I’m only a child, yet I know we are all part of a family, five billion strong; in fact, 30 million species strong and we all share the same air, water and soil – borders and governements will never change that.

I’m only a child, yet I know we are all in this together and should act as one single world towards saving our planet. In my anger, I am not blind, and in my fear, I am not afraid to tell the world how I feel.

In my country, we make so much waste; we buy and throw away, buy and throw away, and yet northern countries will not share with the needy. Even when we have more than enough, we are afraid to lose some of our wealth, afraid to share.

In Canada, we live the priveleged life, with plenty of food, water and shelter – we have watches, bicycles, computers and television sets.

Two days ago here in Brazil, we were shocked when we spent some time with children living on the streets.

And this is what one child told us: “I wish I was rich and if I were, I would give all the street children food, clothes, medicine, shelter, love and affection.”

If a child on the street who has nothing is willing to share, why are we who have everything still so greedy?

I can’t stop thinking that these children are my age; that it makes a tremendous difference where you are born; that I could be one of those children living in the favellas of Rio; I could be a child starving in Somalia, a victim of war in the Middle East or a beggar in India.

I’m only a child, yet I know if all the money spent on war was spent on ending poverty and finding environemental answers, what a wonderful place the earth would be!

At school, even in kindergarten, you teach us how to behave in the world. You teach us:

not to fight with others;
to work things out;
to respect others;
to clean up our mess;
not to hurt other creatures;
to share – not be greedy.

Then why do you go out and do the things you tell us not to do?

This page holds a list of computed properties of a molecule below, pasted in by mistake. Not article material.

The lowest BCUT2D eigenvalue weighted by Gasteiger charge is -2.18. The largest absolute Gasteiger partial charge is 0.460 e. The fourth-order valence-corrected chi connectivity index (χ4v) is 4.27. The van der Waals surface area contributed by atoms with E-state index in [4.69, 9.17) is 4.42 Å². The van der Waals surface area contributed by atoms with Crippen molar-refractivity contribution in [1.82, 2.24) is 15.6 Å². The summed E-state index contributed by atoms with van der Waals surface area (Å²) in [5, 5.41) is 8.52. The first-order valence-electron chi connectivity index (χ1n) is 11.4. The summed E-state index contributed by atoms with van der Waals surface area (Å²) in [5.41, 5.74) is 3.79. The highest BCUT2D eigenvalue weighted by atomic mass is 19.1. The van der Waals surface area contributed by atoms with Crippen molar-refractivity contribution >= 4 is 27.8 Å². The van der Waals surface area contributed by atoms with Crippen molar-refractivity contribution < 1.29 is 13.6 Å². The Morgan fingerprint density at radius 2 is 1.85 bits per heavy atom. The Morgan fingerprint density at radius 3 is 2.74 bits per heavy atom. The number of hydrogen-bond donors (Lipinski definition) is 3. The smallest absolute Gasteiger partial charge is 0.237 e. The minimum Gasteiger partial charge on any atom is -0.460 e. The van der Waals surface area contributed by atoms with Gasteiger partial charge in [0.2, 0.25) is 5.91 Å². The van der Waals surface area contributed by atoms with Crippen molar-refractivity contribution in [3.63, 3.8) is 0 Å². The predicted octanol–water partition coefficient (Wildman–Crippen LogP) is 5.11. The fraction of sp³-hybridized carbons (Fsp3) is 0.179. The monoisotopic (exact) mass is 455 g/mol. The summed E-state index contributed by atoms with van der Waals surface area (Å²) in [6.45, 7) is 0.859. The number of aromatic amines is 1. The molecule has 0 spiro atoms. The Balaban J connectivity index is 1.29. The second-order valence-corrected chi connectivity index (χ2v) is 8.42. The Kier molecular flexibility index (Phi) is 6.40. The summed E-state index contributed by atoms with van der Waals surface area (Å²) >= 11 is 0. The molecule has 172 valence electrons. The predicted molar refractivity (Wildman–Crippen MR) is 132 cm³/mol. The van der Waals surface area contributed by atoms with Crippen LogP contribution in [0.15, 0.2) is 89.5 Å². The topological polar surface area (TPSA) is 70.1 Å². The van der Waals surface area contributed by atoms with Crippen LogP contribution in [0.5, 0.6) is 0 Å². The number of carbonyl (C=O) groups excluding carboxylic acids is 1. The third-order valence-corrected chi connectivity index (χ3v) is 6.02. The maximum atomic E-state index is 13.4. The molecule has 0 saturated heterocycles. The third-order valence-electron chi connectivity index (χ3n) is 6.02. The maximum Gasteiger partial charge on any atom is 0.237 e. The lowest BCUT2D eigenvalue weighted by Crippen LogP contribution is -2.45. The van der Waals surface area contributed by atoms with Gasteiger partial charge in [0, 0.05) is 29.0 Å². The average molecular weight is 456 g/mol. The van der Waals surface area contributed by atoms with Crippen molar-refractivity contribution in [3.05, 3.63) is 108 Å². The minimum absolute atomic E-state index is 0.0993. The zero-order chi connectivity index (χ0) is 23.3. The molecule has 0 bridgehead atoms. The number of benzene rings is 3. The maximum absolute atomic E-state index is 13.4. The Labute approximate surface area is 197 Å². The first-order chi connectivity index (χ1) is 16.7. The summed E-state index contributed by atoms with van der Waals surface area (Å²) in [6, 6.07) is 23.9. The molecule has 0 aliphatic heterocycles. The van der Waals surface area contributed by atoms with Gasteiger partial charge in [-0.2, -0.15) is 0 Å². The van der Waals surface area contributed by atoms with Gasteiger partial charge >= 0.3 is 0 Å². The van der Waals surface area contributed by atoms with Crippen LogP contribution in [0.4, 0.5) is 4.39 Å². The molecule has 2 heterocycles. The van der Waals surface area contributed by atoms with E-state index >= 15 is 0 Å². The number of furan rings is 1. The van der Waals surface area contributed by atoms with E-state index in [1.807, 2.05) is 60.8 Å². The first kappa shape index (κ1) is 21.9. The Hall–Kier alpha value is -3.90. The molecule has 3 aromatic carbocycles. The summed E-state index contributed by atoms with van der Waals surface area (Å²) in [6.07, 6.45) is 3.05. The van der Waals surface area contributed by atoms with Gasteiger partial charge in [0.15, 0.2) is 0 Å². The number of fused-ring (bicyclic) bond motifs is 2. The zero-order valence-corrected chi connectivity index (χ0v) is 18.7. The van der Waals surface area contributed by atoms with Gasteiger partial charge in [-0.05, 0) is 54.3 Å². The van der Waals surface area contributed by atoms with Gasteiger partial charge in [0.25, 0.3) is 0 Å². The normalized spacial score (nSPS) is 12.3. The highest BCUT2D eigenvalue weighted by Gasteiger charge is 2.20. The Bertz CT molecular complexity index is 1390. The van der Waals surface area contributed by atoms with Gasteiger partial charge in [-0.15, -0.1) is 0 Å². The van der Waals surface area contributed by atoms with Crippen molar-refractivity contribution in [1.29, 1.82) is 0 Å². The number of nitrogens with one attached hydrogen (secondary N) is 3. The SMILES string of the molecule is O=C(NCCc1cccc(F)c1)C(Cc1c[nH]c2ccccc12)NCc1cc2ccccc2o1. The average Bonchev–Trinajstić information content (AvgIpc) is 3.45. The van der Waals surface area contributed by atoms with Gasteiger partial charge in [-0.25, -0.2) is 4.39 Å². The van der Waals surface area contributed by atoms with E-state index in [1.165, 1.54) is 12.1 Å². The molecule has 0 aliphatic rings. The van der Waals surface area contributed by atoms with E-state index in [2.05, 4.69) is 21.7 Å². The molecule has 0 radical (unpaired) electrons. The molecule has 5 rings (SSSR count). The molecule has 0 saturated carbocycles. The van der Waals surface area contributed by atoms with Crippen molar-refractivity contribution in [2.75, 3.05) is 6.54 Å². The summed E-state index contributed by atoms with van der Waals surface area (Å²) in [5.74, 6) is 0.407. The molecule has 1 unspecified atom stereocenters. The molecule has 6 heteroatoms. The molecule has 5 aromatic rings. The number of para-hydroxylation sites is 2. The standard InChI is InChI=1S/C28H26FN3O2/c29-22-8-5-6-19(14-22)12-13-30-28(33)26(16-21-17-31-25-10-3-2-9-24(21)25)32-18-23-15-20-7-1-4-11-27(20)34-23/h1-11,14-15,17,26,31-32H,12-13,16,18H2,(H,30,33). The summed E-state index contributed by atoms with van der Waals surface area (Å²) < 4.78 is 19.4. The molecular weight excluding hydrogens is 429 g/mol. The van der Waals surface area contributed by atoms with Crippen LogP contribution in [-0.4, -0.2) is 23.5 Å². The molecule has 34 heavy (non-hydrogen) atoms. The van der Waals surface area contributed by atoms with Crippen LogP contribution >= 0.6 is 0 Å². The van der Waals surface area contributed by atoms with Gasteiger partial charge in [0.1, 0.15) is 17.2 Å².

Do not forget- why you’re attending these conferences, who you’re doing this for – we are your own children.

You are deciding what kind of world we will grow up in. Parents should be able to comfort their children by saying “Everything’s going to be all right.We’re doing the best we can. It’s not the end of the world.”

But I don’t think you can say that to us anymore. Are we even on your list of priorities? My father always says “You are what you do, not what you say.”

Well, what you do makes me cry at night. You grown-ups say you love us. I challenge you, please make your actions reflect your words.

February 26, 2007 Posted by | culture, Environment, wisdom | 1 Comment

Green Apple love wanted versus sloppy Valentine cards

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Last year, Greenpeace started a campaign to try to move Apple toward producing computers in an environmentally friendly and sustainable way.

(From the Greenpeace e-newsletter) News on the green grapevine reaches us that Steve Jobs met this week with a Social Responsibility Fund Investor to discuss Apple’s environment record. Details remain secret, but the very fact that our main man Steve sat down to a meeting shows that YOUR messages for a greener Apple are getting through.

There’s nothing public yet from Apple so you need to keep up the pressure.

But Dutch Apple Spokesperson Juriaan Bosman may also have been dropping a hint when he said:

“We are sticking to our strategy, but we don’t rule out that at some moment our strategy will synchronise with what Greenpeace wants”
(Bright Magazine, Feb/March 2007)

Will Steve make some minor improvements just to try and keep up with HP and Dell, or amaze us and make Apple the green leader? That all depends on how much desire for a greener Apple YOU spread.
So spread the love!

Love isn’t just for Valentines Day. That’s our story and we’re sticking to it as we present you with our somewhat tardy Valentine’s Day E-Card. Send it to all those Apple Lovers in your address book and spread the love: no matter what day it is.

February 14, 2007 Posted by | blogging, culture, Environment | Leave a comment